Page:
HOMEBREW Digest #1378 Tue 22 March 1994

Digest #1377 Digest #1379

		Rob Gardner, Digest Janitor

  Homebrew into Sankey ("Real") Kegs... (Wayde Nie)
  Hop Rhizomes (John Farver)
  Hombrew Digest Utility Program (chris kayes)
  Brewing Pot (bmfogarty)
  RE: Jim Busch on Bpubs (John Oberpriller)
  NDN:Homebrew Digest #1377 (March 21, 1994) (network_manager)
  Dishwasher sanitizing, H2S (Bill Sutton)
  New Wyeast range (allison shorten)
  Re-Pitching Yeast (John D. Pavao)
  Where to plant hops (Jim Grady)
  Hop Utilization (Doug Lukasik)
  Canning Wort/Eggwhites/DME Priming/fruit-in-beer (Steven Tollefsrud)
  First MASH / LAGER (Gregg Tennefoss)
  ...no subject... (DJM1)
  re: animals & beer (Jim Sims)
  Re: Big brewing (Jim Busch)
  Re: specialty grain mashing (TODD CARLSON)
  Re: Kegging (Dion Hollenbeck)
  chill theory (RONALD DWELLE)
  Homemade burners, and a few other things... (Steve Kenshalo)
  Slamming? Not/Scotch Ale IBUs/new digest? (npyle)
  Utilization/Broken bottles (Algis R Korzonas +1 708 979 8583)
  Re: Call for Judges, AHA NHC Denver (Steve Dempsey)
  blue ice/yeast freezing (Jeremy Ballard Bergsman)
  Pike Place Pale Ale (GANDE)
  Hop Utilization/Wort Chilling (Jack Skeels)
  Brit. Beerfest ("Stephen Schember")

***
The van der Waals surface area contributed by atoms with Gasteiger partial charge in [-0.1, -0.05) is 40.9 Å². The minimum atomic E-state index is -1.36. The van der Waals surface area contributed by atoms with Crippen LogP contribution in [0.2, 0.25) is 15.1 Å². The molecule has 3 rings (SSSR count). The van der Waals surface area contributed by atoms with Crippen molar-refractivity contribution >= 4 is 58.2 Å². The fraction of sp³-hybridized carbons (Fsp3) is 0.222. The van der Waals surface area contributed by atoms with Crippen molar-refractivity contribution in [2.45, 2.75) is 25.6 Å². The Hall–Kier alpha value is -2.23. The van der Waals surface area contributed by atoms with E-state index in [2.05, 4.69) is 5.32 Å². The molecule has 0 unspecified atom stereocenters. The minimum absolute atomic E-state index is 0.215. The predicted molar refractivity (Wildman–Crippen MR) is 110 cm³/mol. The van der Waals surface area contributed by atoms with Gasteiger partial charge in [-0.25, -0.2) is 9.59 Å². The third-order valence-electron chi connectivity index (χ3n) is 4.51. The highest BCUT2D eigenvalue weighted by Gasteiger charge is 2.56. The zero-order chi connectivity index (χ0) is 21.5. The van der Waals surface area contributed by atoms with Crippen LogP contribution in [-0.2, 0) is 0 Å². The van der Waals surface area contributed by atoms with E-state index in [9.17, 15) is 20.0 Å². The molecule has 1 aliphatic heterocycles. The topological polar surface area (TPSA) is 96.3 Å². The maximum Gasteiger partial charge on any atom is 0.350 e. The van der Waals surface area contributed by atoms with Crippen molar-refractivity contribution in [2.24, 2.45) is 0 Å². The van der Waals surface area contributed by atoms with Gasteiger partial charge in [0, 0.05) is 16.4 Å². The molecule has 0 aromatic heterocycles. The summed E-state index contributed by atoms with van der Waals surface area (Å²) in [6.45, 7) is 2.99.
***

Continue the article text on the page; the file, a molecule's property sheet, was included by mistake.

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---------------------------------------------------------------------- Date: Sun, 20 Mar 1994 15:30:14 -0500 (EST) From: Wayde Nie <niew at mcmail.cis.mcmaster.ca> Subject: Homebrew into Sankey ("Real") Kegs... Hi all, Eugene Sonn asked about putting Homebrew into Sankey kegs. This is the type of keg setup that my brew-partner and I have put together. We decided on this because it is convenient if (in a moment of weakness) we wanted to dispense a commercial brew. Also, with a small modification this same equipment can be used to fill a keg (or 20L cylinder as we usually use) without removing the keg valve. A Sankey keg uses the same connection point to both supply CO2 and provide beer. The CO2 port inserts CO2 from the top of the keg and the beer out port is connected to a pipe leading down to the bottom of the keg. The Sankey lock that connects to the keg has a CO2 in line that usually connects off the side of the lock and a beer out line that connects to the top. This beer out line has a "pea type" backflow valve to stop any beer from draining back into the keg. This describes a CO2 setup, I'm sure a air pump setup is similar. The only modification needed is to remove the backflow valve from your Sankey lock/air pump. Then to clean your keg you can slide a standard "bottle jet" washer into the beer out port. The jet of water will spray through the beer pipe to the bottom of the keg and drain out of the CO2 port. Use you favourite sanitizer and when you are finished purge the keg with CO2 through the beer out port to push any air out the CO2 port. To fill the keg start your siphon and drain into the beer out port of the Sankey. This method delivers the beer to the bottom of the keg so it avoids aeration. As the keg fills the excess CO2 will be pushed out of the open CO2 port. Then put your Sankey lock/air pump back together and use it to pressurise and carbonate the keg of homebrew. I hope this system works out for you. We've found it to be simple and effective with no need to fiddle with the keg valves. If you need any more info feel free to contact me through EMail. Wayde Nie NIEW at McMail.CIS.McMaster.CA Return to table of contents